More than a quarter of people in the UK have never boiled an egg | British News

More than a quarter of UK adults have never boiled an egg

That’s not an egg yolk… (Image: Getty Images)

The arrogance of us Brits really drives me crazy sometimes.

More than a third of people (35%) in the UK describe themselves as ‘very good’ or ‘excellent’ cooks, according to a new report from supermarket Waitrose.

Despite this, more than a quarter (27%) have never boiled an egg.

In addition, only 45% of people have ever baked a Victoria sponge cake and less than a fifth have ever made a dressing for a salad.

The latest Annual Cooking Report also found how the cost-of-living crisis is affecting the country’s cooking habits.

Four out of 10 people said they like to choose cheaper cuts of meat and ingredients to keep costs down while entertaining at home.

And 7% like the “potluck” idea and would ask friends to bring a dish or course to contribute.

Peeled and halved sous vide cooked egg. Eggs cooked at 70 degrees Celsius or 162 degrees Fahrenheit create a soft-boiled, fudge-like, and tender effect. Two eggs in the basket skimmer. Circular slate on the blackboard. High point of view.

More than a quarter of Brits have never boiled an egg (Image: Getty Images)

Almost two-fifths (39%) wish they could spend more time in the kitchen, while one-fifth say the cost of living crisis has prompted them to spend more time at home recently.

However, they hate the term “dinner party” and 34% think the name is old-fashioned.

Microwaves top the list of kitchen appliances you couldn’t live without at 32%, while the increasingly popular air fryer lags behind at 12%.

Additionally, Waitrose said that searches for “microwave meals” on its website increased by 71% compared to the same period last year.

Martyn Lee, Waitrose chef, said: “Eating is a daily pleasure and the cost of living crisis has accelerated a shift in the way we cook.”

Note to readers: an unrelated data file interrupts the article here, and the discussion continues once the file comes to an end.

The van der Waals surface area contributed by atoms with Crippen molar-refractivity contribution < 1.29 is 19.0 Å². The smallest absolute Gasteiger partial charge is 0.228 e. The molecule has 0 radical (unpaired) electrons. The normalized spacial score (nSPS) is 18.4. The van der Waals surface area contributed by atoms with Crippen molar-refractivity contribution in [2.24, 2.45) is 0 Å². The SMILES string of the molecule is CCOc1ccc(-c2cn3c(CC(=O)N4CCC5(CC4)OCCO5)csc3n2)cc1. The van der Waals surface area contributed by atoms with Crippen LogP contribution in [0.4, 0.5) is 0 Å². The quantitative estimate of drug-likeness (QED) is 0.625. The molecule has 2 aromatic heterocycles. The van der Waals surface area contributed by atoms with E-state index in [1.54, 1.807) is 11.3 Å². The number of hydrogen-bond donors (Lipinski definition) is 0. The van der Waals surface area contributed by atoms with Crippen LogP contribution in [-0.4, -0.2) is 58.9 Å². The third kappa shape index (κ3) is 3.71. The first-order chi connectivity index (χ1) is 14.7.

Boiled egg and toast

Dippy Egg and Soldiers, anyone? (Image: Getty Images)

How to prepare a perfect boiled egg

According to BBC Good Food, here’s how to make the perfect boiled egg – make sure you pick the large eggs at the supermarket.

  1. Fill a medium-sized saucepan with water and bring to a boil.
  2. Make sure your eggs aren’t cold in the fridge. When the eggs are at room temperature, the egg is less jarring when it reaches the hot water and therefore less likely to crack. You can also use an egg prick to poke a very small hole in each egg before cooking, which will also reduce the risk of them cracking in the heat. Slowly dip the eggs into the water with a spoon.
  3. Set your timer for four to five minutes for runny eggs to serve with soldiers, or six to seven minutes for soft-boiled eggs for a salad. If serving in a salad, immediately after the timer is up, plunge the eggs into a bowl of cold water. This stops the cooking and allows the shells to be quickly cooled for peeling.

“We’ve looked down on microwaves for too long. You can do a lot more in it than just heat a cup of coffee. I make a great sponge in mine. I think it’s time to remember the joy we feel from the anticipation of her ping.

“If you reheat a stew or a piece of lasagne in the microwave after the flavors have developed, you’ll enjoy what’s called the sixth taste sensation, ‘kokumi’, which is less well known than the other five tastes: sweet, salty, sour, bitter, and umami .’

Other findings from the survey include that almost half of people ignore the best before date (46%) and that 16% of people like to scrape mold off of food and use it anyway.

And 38% of people use the “five second rule” to pick up food that has fallen on the floor.

Surprisingly, 5% of people have used ChatGPT for recipe inspiration, but a third use TV programs for inspiration.

The research was conducted by OnePoll on behalf of the supermarket brand, which surveyed 4,000 adults across the UK on various dates in May this year.

Even if we can’t boil boiled eggs, we Brits can at least tell the time, right? So…

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Justin Scaccy

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